In a previous post, I presented (generalized) linear regression from a linear algebra point of view (namely, the “normal equations”) and in this post, I discuss yet another take on the problem, this time using gradient descent.

Gradient descent isn’t particularly fascinating for this particular task (as we know closed, analytical expressions for obtaining the parameters), but linear regression is the simplest example of gradient descent I could come up with without being completely trivial.

So we have a bunch of $n$ points $\{(x_i,y_i)\}_{i=1}^n$, and we want to fit a line of equation $a+bx$ through them, minimizing some error function. Usually, we use the least mean square error (which corresponds to “vertical offsets“) because it usually yields easier analytical solutions. Let us define

$\hat{y}_i=\hat{y}(x_i)=a+bx_i$,

and the error function

$E(a,b)=\displaystyle\sum_{i=1}^n\left(y_i-\hat{y}_i\right)^2$.

Since $E(a,b)$ is convex in both $a$ and $b$, we can solve

$\displaystyle\frac{\partial E(a,b)}{\partial a}=0$ and $\displaystyle\frac{\partial E(a,b)}{\partial b}=0$

for $a$ and $b$. After quite a bit of algebra, we find

$\displaystyle a=\frac{\left(\sum_i y_i\right)\left(\sum_i x_i^2\right)-\left(\sum_i x_i\right)\left(\sum_i x_iy_i\right)}{n\left(\sum_ix_i^2\right)-\left(\sum_i x_i\right)^2}$

and

$\displaystyle a=\frac{n\left(\sum_i x_iy_i\right)-\left(\sum_i x_i\right)\left(\sum_i y_i\right)}{n\left(\sum_ix_i^2\right)-\left(\sum_i x_i\right)^2}$.

Noticing that terms repeat a number of times, and possibly using special cases if the $\{x_i\}_{i=1}^n=\{0,1,2,\ldots,n-1\}$, we can arrive at an efficient, linear-time, implementation.

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While the relatively simple case of linear regression affords an analytical solution, we may (in real life) end up with another function 1) for which we can compute partial derivatives but 2) we cannot solve analytically for all its parameters, because, maybe, it is non-elementary, or it poses some other difficulty. The technique to use then is gradient descent.

Gradient descent is a relatively simple procedure conceptually—while in practice it does have its share of gotchas. Let’s say we have some function $f(x;\theta)$ with parameter(s) $\theta$ which we want to minimize over the $x$s. The variable(s) to adjust is $\theta$. If we want to minimize $f(x;\theta)$, we must find $\theta^*$ that minimizes given the $x$s which are fixed (or “observed” depending on how you look at it). If we can compute the partial derivative of $f(x;\theta)$ with respect to $\theta$, we know in which direction change $\theta$ so that $f(x;\theta)$ decreases. We then have the update rule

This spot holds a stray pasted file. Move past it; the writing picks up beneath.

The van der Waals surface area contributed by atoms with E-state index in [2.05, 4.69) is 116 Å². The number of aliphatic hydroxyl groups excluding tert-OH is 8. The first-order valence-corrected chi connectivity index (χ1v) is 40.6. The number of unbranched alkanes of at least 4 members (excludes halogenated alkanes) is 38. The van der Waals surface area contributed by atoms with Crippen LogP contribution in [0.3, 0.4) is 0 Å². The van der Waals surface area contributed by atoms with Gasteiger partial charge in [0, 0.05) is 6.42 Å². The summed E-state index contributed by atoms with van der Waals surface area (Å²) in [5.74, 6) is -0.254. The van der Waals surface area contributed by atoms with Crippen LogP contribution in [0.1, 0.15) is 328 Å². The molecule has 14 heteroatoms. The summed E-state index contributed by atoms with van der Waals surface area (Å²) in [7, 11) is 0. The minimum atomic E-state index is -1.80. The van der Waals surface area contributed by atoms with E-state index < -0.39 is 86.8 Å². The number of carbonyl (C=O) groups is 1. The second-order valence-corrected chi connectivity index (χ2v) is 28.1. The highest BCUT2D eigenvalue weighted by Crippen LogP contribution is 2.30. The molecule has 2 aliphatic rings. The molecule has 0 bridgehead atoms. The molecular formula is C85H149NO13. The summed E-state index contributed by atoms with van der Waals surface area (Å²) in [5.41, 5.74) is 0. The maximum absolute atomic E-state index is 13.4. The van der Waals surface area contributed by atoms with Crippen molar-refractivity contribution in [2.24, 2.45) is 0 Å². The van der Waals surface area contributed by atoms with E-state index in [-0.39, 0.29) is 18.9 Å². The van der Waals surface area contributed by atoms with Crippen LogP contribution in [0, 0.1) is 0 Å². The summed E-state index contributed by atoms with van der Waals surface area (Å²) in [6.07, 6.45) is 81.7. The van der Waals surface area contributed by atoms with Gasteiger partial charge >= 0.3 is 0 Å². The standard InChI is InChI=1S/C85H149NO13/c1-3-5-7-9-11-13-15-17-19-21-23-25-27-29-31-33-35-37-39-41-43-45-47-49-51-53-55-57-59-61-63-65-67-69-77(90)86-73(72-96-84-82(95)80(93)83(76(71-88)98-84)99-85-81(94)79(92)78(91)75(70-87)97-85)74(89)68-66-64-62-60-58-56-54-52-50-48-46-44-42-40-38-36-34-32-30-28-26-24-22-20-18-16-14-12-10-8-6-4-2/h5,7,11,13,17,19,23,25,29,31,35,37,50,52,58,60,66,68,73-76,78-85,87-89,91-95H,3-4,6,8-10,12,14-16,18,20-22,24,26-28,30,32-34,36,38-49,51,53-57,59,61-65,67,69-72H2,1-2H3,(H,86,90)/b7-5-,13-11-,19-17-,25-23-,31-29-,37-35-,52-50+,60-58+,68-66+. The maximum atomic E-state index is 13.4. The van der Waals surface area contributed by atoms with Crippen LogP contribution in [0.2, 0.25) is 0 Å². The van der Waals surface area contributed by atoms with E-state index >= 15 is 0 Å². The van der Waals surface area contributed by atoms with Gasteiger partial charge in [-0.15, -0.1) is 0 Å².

$\displaystyle\theta^\prime=\theta-\eta\frac{\partial f(x;\theta)}{\partial \theta}$,

which changes $\theta$ in the direction in which $f(x;\theta)$ decreases.

However, if we know in which direction we must change it, we do not necessarily know by how much exactly, and so a function-dependent scaling factor $\eta$ is introduced. This scaling, the gradient step, will prevent us from updating $\theta$ too far and miss the minimum. If $\theta$ is too small it will take too long to find the minimum; if it is too large the procedure may diverge—essentially crash.

(The underlying assumption for gradient descent to work properly is that the function one wants to minimize is somewhat approximately convex, so that we follow the slope and find a (good local) minimum. If the function would highly non-convex, it would probably not work very well.)

If we have more than one parameter, then $\theta$ is a vector of parameters, and the derivative is replaced by a gradient, which is the vector formed by the partial derivatives in all the parameters. That is,

$\displaystyle \nabla f=\left(\frac{\partial f(x;\theta)}{\partial \theta_1}, \frac{\partial f(x;\theta)}{\partial \theta_2},\cdots, \frac{\partial f(x;\theta)}{\partial \theta_k}\right),$

if we have $k$ parameters. It is therefore the general case where $\theta$ is a vector that gives the method its name, gradient descent.

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Back to the linear regression problem. Using $E(a,b)$, we find that the partial derivative w/ respect to the two parameters $a$ and $b$ are

$\displaystyle\frac{\partial E(a,b)}{\partial a}=-2\sum_{i=1}^n(y_i-a-bx_i)$

and

$\displaystyle\frac{\partial E(a,b)}{\partial b}=-2\sum_{i=1}^n(y_i-a-bx_i)x_i$

and therefore

$\nabla E(a,b)=\left(\displaystyle\frac{\partial E(a,b)}{\partial a},\displaystyle\frac{\partial E(a,b)}{\partial b}\right)$

and the update rule is

$(a,b)^\prime=(a,b)-\eta\nabla E(a,b)$

However, for faster convergence, it is sometimes useful to use a different $\eta$ for each parameter. We then have

$\displaystyle (a,b)^\prime=(a,b)-\left(\eta_a \frac{\partial E(a,b)}{\partial a},\eta_b \frac{\partial E(a,b)}{\partial b}\right)$